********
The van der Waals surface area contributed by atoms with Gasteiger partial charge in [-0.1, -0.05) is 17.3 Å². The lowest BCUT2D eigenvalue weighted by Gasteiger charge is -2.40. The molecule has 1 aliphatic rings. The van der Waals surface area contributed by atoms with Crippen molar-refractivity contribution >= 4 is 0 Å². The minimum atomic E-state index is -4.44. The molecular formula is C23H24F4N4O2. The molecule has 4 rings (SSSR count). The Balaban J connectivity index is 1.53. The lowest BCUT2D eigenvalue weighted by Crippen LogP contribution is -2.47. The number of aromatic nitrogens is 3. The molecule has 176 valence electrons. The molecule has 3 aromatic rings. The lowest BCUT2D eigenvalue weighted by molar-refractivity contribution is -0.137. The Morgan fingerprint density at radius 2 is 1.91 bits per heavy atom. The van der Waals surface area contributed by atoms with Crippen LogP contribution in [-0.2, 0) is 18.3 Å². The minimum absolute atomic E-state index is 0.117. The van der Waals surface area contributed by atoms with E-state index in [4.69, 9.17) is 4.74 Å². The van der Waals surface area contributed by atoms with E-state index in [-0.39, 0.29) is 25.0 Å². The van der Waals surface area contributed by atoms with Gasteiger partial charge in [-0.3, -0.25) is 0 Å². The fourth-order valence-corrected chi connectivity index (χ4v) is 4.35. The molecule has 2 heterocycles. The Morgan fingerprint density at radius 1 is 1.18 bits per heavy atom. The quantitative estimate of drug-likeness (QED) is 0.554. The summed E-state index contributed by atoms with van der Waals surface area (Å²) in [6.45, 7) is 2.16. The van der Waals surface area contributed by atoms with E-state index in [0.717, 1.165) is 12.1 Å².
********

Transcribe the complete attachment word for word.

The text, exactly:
The van der Waals surface area contributed by atoms with Gasteiger partial charge in [-0.1, -0.05) is 17.3 Å². The lowest BCUT2D eigenvalue weighted by Gasteiger charge is -2.40. The molecule has 1 aliphatic rings. The van der Waals surface area contributed by atoms with Crippen molar-refractivity contribution >= 4 is 0 Å². The minimum atomic E-state index is -4.44. The molecular formula is C23H24F4N4O2. The molecule has 4 rings (SSSR count). The Balaban J connectivity index is 1.53. The lowest BCUT2D eigenvalue weighted by Crippen LogP contribution is -2.47. The number of aromatic nitrogens is 3. The molecule has 176 valence electrons. The molecule has 3 aromatic rings. The lowest BCUT2D eigenvalue weighted by molar-refractivity contribution is -0.137. The Morgan fingerprint density at radius 2 is 1.91 bits per heavy atom. The van der Waals surface area contributed by atoms with Crippen LogP contribution in [-0.2, 0) is 18.3 Å². The minimum absolute atomic E-state index is 0.117. The van der Waals surface area contributed by atoms with E-state index in [4.69, 9.17) is 4.74 Å². The van der Waals surface area contributed by atoms with E-state index in [-0.39, 0.29) is 25.0 Å². The van der Waals surface area contributed by atoms with Gasteiger partial charge in [-0.3, -0.25) is 0 Å². The fourth-order valence-corrected chi connectivity index (χ4v) is 4.35. The molecule has 2 heterocycles. The Morgan fingerprint density at radius 1 is 1.18 bits per heavy atom. The quantitative estimate of drug-likeness (QED) is 0.554. The summed E-state index contributed by atoms with van der Waals surface area (Å²) in [6.45, 7) is 2.16. The van der Waals surface area contributed by atoms with E-state index in [0.717, 1.165) is 12.1 Å².